This isn’t one of those game-changer posts. The type that is being published a lot right now.
It’s not designed to force the industry to confront its entrenched structural problems. I have no epiphany with which to inspire you to do great work in new ways. I’m not advocating a new future for yourself, nor am I revolting against the agency model. I wouldn’t presume to know the answer, or have that much clout.
But I do have some news. And it is about a different path. It’s small for the industry. But big to us.
I am leaving Isobar – and London – at the end of October.
We are moving to Bristol.
It’s been a bit of a shock to some. Others have responded with warmth and, sometimes, envy.
Some people get it straight away, but lots of reactions often come in the form of questions. Why, since when, why, what, how soon, why? Why sure does crop up a lot. You feel obliged to provide a clear narrative when, of course, there isn’t one. There are just multiple characters, many different motivations and competing sub-plots.
But here’s my best effort.
My wife and I have been in London for fifteen years. We were just kids when we arrived – 23, 24. We’ve picked up friends and put down roots, owned two houses and had three children. My mum says we’ve given the lie to the idea that London has to be lonely. The opposite is true, in fact – we’ve had an amazing time. I would recommend it to anyone.
But now we are going.
Lots of working parents in London leave. Particularly, I suspect, those who didn’t grow up here. Maybe they return to what’s familiar. Maybe they choose the commuter belt as the door to a better quality of life. Most chase the middle-class ideal of ‘more space’. We can identify with that. The bigger children get, the more space you crave – inside the house and beyond it.
We love urban living, though. The buzz, the culture, the coffee. Community and anonymity.
We also want fulfilling work alongside a home life that doesn’t feel like it’s squeezed into the gaps in between. And while I have enjoyed my work more in the last few years than at any other time in my life, at some level I think all five of us felt we were paying for it.
In time, mainly. Time with and for each other.
I think we’re ready as a family to make a new contract with ourselves. One with different terms for everyone.
Our vision was a city life with home, school and work all within 15 minutes of each other. Sounds simple, but as with most things that are simple, it took a long time to get to. About five years of talking about The Future. Trying to agree on what’s important and working out how we might build a life around that.
And that’s before you work out whether it’s possible.
But we got there. And we settled on – arrived at – Bristol.
We used to live there, but it’s been long enough to feel like new as well as familiar. It’s a fertile, creative city. Graffiti and green space in equal measure. Annual festivals named after and celebrating the important things in life – like balloons! and ideas! It’s the European Green Capital for 2015. The Watershed has a Playable City award to reward initiatives that celebrate the use of technology to help citizens reclaim their civic space.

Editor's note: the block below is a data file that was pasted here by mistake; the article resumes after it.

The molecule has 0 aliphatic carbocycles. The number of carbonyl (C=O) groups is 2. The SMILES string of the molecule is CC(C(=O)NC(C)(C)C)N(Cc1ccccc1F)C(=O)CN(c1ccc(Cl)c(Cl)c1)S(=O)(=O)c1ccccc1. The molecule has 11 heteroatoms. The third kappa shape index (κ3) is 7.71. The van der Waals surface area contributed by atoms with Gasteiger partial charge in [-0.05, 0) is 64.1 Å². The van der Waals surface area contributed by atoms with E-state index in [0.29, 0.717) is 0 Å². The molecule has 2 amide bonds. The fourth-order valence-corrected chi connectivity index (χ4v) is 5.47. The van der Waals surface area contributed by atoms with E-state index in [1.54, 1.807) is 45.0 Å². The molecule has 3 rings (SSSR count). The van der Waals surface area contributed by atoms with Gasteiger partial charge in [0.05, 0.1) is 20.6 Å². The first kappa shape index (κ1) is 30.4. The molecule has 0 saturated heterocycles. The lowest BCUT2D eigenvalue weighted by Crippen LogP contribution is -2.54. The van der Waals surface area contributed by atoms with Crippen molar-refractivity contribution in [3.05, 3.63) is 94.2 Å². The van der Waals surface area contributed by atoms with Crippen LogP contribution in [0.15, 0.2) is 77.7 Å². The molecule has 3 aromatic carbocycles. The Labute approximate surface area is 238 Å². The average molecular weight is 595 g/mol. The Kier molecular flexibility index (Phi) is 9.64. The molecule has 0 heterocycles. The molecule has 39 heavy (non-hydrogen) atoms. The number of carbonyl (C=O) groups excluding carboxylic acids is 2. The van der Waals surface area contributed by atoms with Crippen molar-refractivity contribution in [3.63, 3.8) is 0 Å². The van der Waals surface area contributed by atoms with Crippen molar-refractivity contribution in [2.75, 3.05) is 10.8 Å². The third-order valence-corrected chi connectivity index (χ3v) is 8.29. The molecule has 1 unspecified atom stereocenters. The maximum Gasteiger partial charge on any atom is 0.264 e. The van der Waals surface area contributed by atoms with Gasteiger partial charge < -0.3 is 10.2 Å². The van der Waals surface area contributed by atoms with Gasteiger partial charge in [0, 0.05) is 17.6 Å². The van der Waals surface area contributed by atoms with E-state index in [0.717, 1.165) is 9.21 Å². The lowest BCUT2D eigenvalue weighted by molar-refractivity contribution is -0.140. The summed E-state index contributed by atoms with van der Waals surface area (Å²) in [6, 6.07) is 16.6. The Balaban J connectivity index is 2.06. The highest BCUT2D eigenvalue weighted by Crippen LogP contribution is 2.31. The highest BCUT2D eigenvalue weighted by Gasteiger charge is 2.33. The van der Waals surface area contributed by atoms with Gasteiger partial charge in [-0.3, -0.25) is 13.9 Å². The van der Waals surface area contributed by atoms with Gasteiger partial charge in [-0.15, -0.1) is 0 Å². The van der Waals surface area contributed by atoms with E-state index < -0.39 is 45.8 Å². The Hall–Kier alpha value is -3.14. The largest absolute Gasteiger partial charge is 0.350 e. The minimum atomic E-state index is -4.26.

It’s a cool place. The sort of place we like.
And there’s a brilliant scene of smart, creative, digital businesses, too.
From November I will be head of strategy at one: True Digital, a full-service digital agency based in the heart of Bristol. They are ten years old, independent and keen to expand. They are smart, analytic and friendly. They understand that insight powers creativity, and that creativity is an essential ingredient any client needs from its agency to help deliver commercial success.
But I’m also sad, and a little scared too.
Sad because London is the place we’ve made our home. Our friends and memories are here. That’s hard to let go of.
And then there’s the agency. Isobar is about to have an amazing couple of years. In Nick, Jon and Pats it has gifted, inspirational leaders that will create something brilliant. They carry people with them and I’m envious of the people going on that journey.
But as Scott said to me recently, any decision worth making has a lot at stake. To gain something you need to give up something. Acknowledge the discomfort, but don’t second-guess yourself.
So, we’re riding the emotional wave. We’re four-fifths left already, and I finish at Isobar next week. We don’t fully know how we feel about it, of course, but I suspect we won’t quite know that for a long time.
That’s OK. It’s a decision for two, five, ten years’ time as much as it is for now.
And I’ve had enough people tell me they’re jealous that there might just be something in it.
Then there’s scared.
Scared is OK too, though. Scared can galvanise. As I’ve quoted before, boldness has genius, power and magic in it. You can’t learn what you’re capable of without leaps into the unknown. And I’ve had a few of those.
Moving to London and taking a graduate job in media sales. Jumping at the offer from MEC to get out of that and into agencies. And when someone like Pats offers you a role as head of social strategy at Isobar, it needn’t get in the way that you’ve never done social before, nor ever worked in a creative agency. Just go for it.
These leaps have allowed me to learn loads, from so many amazing people.
So, really, this is just the next scary leap. Only this time it hasn’t chosen us. We’ve chosen it.
Until recently, arriving into Bristol from London by car meant you would be greeted by a sign, featuring a quote from Tony Benn, a very Bristol sort of hero. I kept seeing it as we started our explorations a few months back. Whenever I’ve felt uncertain, it’s come back to me.
Time to take the leap.